A couple of years ago, I wrote articles about Cubs players who had played in exactly one game for the team from 1970-2009 and from 2010-19. I also noted a few from the last two years last December (so some of this article will look familiar). Matt Dermody was in last year’s article for his single appearance in 2020, but he’s no longer a one-game Cub, as he pitched in one game for the Cubs in 2022.
1970-2019 is 50 seasons. There were 15 one-game Cub players during that span.
Things are different now, with the franchise in something of “churn” mode, trying all sorts of players while trying to build Jed Hoyer’s “Next Great Cubs Team.” I’m writing this article now because over the last three seasons, there have been two-thirds as many one-game Cubs as there were in the 50 previous years — 10, in all.
Let’s remember some guys, including the ones I posted about last year.
Ian Miller, August 23, 2020
Miller’s single appearance in a Cubs uniform might have been the shortest ever. He pinch-ran for Jason Kipnis in the seventh inning of this game and four pitches later, Ian Happ grounded out to end the inning. Miller never appeared for the Cubs (or anyone else in MLB) again.
That’s it. That’s all Miller did as a Chicago Cub.
Brailyn Márquez, September 27, 2020
Márquez got this last-day appearance as a reward, and it did not go well — three walks, a couple of hits, three wild pitches, five earned runs.
Then he’s been hurt most of the last two years. Hopefully he’ll return to health and still be a contributor to the Cubs in the future.
He did strike out Jose Abreu in that 2020 game on a 99 mile per hour fastball [VIDEO].
Robert Stock, June 16, 2021
The Cubs needed a starter for a game in New York against the Mets and so Stock, who had been claimed on waivers from the Red Sox the previous winter, got the call — to face Jacob deGrom.
As it turned out, deGrom left the game after three innings due to an injury, but Stock allowed four hits, six walks and five runs. The Cubs lost the game 6-3.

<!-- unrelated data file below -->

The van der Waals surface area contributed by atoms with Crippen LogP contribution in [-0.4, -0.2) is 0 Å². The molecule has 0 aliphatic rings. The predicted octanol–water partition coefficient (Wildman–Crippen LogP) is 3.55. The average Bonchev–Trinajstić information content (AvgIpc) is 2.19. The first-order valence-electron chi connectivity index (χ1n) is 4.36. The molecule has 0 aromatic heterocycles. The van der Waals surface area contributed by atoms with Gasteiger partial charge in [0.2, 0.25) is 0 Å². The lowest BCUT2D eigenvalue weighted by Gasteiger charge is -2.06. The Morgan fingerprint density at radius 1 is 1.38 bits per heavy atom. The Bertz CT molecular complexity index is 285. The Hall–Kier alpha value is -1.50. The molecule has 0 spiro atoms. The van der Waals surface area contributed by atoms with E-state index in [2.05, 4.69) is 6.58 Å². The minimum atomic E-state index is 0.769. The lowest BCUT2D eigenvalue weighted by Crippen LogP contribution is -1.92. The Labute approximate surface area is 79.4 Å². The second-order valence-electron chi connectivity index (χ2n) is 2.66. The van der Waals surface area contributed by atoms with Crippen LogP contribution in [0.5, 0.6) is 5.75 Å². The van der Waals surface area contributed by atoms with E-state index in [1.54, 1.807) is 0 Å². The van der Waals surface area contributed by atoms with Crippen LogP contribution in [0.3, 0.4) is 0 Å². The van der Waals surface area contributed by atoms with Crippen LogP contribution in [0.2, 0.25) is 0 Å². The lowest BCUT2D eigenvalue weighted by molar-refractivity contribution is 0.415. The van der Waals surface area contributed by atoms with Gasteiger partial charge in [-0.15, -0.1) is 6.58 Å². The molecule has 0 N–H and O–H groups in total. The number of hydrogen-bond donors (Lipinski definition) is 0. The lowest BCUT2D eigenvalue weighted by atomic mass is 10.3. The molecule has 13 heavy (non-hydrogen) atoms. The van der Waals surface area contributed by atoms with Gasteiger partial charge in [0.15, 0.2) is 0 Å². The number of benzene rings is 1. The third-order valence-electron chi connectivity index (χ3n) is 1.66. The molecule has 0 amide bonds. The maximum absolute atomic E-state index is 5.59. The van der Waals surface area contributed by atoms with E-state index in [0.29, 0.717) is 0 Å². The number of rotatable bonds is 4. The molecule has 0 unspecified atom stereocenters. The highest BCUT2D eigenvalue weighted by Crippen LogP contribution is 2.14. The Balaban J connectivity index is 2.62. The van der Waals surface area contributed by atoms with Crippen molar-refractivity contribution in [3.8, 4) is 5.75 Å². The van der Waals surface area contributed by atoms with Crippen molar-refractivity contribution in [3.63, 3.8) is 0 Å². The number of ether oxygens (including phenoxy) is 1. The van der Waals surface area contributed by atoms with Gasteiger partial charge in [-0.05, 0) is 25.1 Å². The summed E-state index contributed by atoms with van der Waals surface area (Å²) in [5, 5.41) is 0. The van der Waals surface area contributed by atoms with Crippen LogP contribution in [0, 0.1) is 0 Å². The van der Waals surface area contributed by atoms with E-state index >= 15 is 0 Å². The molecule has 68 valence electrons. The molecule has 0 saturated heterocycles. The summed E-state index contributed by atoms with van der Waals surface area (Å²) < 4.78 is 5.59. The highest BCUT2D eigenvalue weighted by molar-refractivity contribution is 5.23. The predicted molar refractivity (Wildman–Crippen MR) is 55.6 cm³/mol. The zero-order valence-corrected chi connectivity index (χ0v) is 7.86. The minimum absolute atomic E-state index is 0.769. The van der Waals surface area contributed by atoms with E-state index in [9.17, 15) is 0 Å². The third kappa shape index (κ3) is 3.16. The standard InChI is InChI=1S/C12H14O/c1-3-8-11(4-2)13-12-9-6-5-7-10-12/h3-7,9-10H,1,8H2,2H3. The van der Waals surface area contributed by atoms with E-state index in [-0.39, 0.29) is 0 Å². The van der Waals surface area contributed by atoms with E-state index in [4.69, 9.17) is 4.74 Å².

He did get Pete Alonso on this called third strike at 97, which wasn’t really a strike [VIDEO].
Stock was the first Cubs player to wear No. 89, and is still the only one.
Six days after this game, Stock was claimed on waivers — by the Mets. He started two games for them, didn’t throw very well, and was released at the end of the season. He spent 2022 pitching for Doosan in KBO (Korea), where he went 9-10 with a 3.60 ERA and 138 strikeouts (and 83 walks!) in 165 innings.
Tyler Ladendorf, October 2, 2021
A number of Cubs were added to the active roster during the last week of 2021 due to some placements on the COVID-19 injured list, and three of them played during the final weekend against the Cardinals.
Ladendorf, a Chicago-area native (Maine West High School) who had played in 53 games for the A’s in 2016 and 2017, made his single Cubs appearance by pinch-hitting for Adrian Sampson in the fifth inning.
That was the first out of Jon Lester’s last inning as a major league pitcher.
Ladendorf spent 2022 playing for the High Point Rockers in the Atlantic League, where he hit .239/.304/.441 with 17 home runs in 91 games.
Tyler Payne, October 3, 2021
Payne pinch-hit for Alec Mills in the fifth inning on the final day of the 2021 season and caught the rest of the game.
He went 0-for-2, both strikeouts. Here, T.J. McFarland strikes him out in the seventh inning [VIDEO].
Payne spent 2022 at Triple-A Iowa, where he hit .298/.335/.397 in 48 games.